Flights

This is a very popular, cheap and fast way to see different parts of New Zealand. Most larger towns in New Zealand have domestic flights to either Auckland, Wellington or Christchurch. Prices are varied depending on the destination you travel.
Air New Zealand and Jetstar are the main providers. Their services are complemented by regional airlines, charter companies and scenic flight operators.

Ferry

Ferries are popular for travel between the North and South Islands. The two major providers are Interislander and Bluebridge. Taking a ferry in New Zealand is a scenic journey to different coastal areas. Ferry travel is also available between the mainland and New Zealand’s offshore islands, including Waiheke, Rangitoto and Great Barrier near Auckland city, and Stewart Island just below the South Island.
Water taxis are smaller vessels offer a scheduled service visiting the small ports, which ferries can’t reach.

Rental cars

Visitors to New Zealand can hire a vehicle as long as they have a current and valid driver licence.  A Self-drive is a popular way to explore New Zealand. Roads are well maintained and signposted and with spectacular scenery.
Rental car companies in New Zealand offer a wide range of vehicles available to suit any budget.
There are depots in the main cities as well as in most of the regional airports throughout the country. One-way hire is easy to organise. Make sure your travel insurance covers rental car hire.

Motorbike

New Zealand is a fantastic place for bikers with gorgeous scenery and not too much traffic.

Special Food and Drinks

New Zealand is a diverse British-based cuisine, with Mediterranean and Pacific Rim influences as the country becomes more cosmopolitan. If you go to any of the larger cities (like Wellington and Auckland), you can also expect to find a heavy Asian influence.
It’s cuisine is largely driven by local ingredients and seasonal variations. The consumption of fish has traditionally been low as meat has been the main preference for meals. Having said this, fish and seafood has always been significant in the Maori diet and you will notice that the names of many of them are still used today in Maori.
In New Zealand households, dinner is the main meal of the day, when families gather and share their evening together.

Vegemite/Marmite

Vegemite (the Australian brand) is more well known, but Marmite (the British and New Zealand version) is basically the same thing. In Australia and New Zealand, it’s all the rage to eat on top of your morning toast.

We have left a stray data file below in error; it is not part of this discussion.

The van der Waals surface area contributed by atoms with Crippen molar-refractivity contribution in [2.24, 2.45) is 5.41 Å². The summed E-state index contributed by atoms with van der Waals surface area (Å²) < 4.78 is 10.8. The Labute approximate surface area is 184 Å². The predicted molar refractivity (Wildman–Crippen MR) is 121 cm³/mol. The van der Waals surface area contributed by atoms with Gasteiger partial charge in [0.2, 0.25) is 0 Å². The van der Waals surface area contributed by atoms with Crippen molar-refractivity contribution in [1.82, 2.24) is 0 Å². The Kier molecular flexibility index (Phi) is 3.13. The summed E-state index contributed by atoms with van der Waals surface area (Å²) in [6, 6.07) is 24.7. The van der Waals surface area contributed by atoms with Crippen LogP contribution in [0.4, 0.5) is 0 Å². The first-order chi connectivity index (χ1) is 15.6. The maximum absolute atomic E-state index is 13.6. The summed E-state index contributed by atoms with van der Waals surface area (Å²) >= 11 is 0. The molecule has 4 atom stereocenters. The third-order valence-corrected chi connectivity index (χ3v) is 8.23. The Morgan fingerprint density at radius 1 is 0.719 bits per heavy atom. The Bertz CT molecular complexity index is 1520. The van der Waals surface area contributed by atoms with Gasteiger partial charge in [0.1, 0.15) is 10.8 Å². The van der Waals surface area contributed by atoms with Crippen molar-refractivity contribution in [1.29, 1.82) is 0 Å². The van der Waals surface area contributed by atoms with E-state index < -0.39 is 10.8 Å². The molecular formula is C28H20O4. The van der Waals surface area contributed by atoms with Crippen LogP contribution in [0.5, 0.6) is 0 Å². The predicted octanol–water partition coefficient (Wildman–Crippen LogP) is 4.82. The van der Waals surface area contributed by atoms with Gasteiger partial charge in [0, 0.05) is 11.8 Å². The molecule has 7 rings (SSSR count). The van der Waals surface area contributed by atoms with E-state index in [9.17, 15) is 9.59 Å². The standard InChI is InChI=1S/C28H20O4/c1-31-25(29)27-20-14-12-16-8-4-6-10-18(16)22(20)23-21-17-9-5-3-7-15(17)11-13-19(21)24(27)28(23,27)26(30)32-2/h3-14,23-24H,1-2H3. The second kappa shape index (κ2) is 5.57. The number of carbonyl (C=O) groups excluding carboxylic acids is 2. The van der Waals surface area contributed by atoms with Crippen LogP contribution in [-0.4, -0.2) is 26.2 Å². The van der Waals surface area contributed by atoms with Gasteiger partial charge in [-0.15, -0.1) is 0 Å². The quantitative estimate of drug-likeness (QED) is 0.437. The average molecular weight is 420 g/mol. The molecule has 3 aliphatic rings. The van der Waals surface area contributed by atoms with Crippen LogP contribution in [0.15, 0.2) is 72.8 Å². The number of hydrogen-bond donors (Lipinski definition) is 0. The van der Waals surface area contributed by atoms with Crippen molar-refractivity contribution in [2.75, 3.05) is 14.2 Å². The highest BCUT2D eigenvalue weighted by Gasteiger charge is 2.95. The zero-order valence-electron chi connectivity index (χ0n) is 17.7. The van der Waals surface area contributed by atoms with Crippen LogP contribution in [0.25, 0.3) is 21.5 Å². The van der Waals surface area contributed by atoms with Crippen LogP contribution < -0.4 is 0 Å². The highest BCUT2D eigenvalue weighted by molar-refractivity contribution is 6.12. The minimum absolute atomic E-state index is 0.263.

Cereals

Weet-bix is the most typical breakfast cereal in New Zealand that all local kids seem to eat. It is made from flakes of wheat compacted into little brick shapes.

Hot Pies

Hot pies are a small pastry with a filling of meat, often eating as a snack or at lunchtime.

Lamb/Mutton

You can find lamb and mutton on just about every menu. Most of it is fresh and New Zealand-raised.

Fergburger

It is one of the biggest, most delicious sandwiches and burgers you will ever taste. It is made with New Zealand beef, lettuce, tomato, onion, aioli, and tomato relish.
The menu includes sandwiches with names like “Mr. Big Stuff,” “Little Lamby” and “Bun Laden” (the last of which is a falafel sandwich dressed with lemon yogurt and chipotle chili sauce).

Kumara

It is one of the many root vegetables (sweet potato) popular in Maori culture to be cooked in hangi, or earth ovens.

Hokey-Pokey ice cream

Hokey Pokey is vanilla ice cream with bits of sponge toffee mixed in. Pop into any Tip Top ice cream shop for a scoop. You won’t regret it.

Kiwifruit

Kiwifruit is a New Zealand specialty. The egg-sized fruit with a fuzzy brown skin and (usually) green flesh tastes like no other kind of fruit. If you like the green version, try New Zealand’s Golden Kiwifruit – a sweeter, yellow version of the fruit specially produced in NZ.

New Zealand Wine

New Zealand’s is a great place for wine tourism; no wine-producing country does a better job of welcoming tourists. Today new wineries offer tasting rooms, cafes, restaurants and a warm welcome. New Zealand Sauvignon Blancs may be acknowledged to be among the best in the world.

Lemon and Paeroa (L&P)

Traditionally it was made by mixing lemon juice with carbonated mineral water from the town of Paeroa. Today, it’s manufactured by Coca-Cola.
It is now sold throughout New Zealand and is considered an icon of NZ.

New Zealand Beer

The most common beer to be found in New Zealand are Lion Red, Steinlager, DB, Export Gold, Macs Gold, Waikato, Speights and Tui.

Places to go and things to do

Fiordland National Park and Milford Sound, South Island

A world heritage site, Fiordland National Park protects some of the most spectacular scenery in the country covered with glaciers. These dramatic landscapes carving the famous fjords of Milford, Dusky and Doubtful Sounds. Tourists can explore offshore islands, virgin rainforests, vast lakes and gushing cascades. The park is haven for hikers with some of the countries best walks including famous Milford Track.

Queenstown, South Island

Queenstown in New Zealand’s adventure capital and one of the country’s top destinations for international visitors. It has surrounded by the towering peaks of the Southern Alps, and right on the banks of deep-blue Lake Wakatipu, Queenstown is also an incredibly beautiful spot. You can cycle around the lake’s perimeter or set off on a cruise of the lake’s magnificent waters. There is also a vibrant nightlife with the town’s small central area packed with bars and restaurants.

Fox and Franz Josef Glaciers, South Island